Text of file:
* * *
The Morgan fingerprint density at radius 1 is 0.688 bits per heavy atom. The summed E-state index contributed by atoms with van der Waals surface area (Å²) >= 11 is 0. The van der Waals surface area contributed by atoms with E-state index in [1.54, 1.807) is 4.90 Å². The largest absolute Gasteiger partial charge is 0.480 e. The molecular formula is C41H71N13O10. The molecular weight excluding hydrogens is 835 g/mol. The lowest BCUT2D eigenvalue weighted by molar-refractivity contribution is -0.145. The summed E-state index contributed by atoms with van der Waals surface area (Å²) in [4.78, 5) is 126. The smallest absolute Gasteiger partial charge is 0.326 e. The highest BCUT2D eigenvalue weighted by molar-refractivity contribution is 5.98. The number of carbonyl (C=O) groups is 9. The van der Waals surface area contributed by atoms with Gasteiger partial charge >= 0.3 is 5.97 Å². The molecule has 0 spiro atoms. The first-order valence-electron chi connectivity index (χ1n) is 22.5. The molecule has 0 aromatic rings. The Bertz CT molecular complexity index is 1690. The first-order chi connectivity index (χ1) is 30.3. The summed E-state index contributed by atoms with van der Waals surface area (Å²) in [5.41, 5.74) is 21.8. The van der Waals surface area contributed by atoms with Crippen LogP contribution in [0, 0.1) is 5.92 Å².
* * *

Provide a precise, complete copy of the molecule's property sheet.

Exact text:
The Morgan fingerprint density at radius 1 is 0.688 bits per heavy atom. The summed E-state index contributed by atoms with van der Waals surface area (Å²) >= 11 is 0. The van der Waals surface area contributed by atoms with E-state index in [1.54, 1.807) is 4.90 Å². The largest absolute Gasteiger partial charge is 0.480 e. The molecular formula is C41H71N13O10. The molecular weight excluding hydrogens is 835 g/mol. The lowest BCUT2D eigenvalue weighted by molar-refractivity contribution is -0.145. The summed E-state index contributed by atoms with van der Waals surface area (Å²) in [4.78, 5) is 126. The smallest absolute Gasteiger partial charge is 0.326 e. The highest BCUT2D eigenvalue weighted by molar-refractivity contribution is 5.98. The number of carbonyl (C=O) groups is 9. The van der Waals surface area contributed by atoms with Gasteiger partial charge >= 0.3 is 5.97 Å². The molecule has 0 spiro atoms. The first-order valence-electron chi connectivity index (χ1n) is 22.5. The molecule has 0 aromatic rings. The Bertz CT molecular complexity index is 1690. The first-order chi connectivity index (χ1) is 30.3. The summed E-state index contributed by atoms with van der Waals surface area (Å²) in [5.41, 5.74) is 21.8. The van der Waals surface area contributed by atoms with Crippen LogP contribution in [0, 0.1) is 5.92 Å².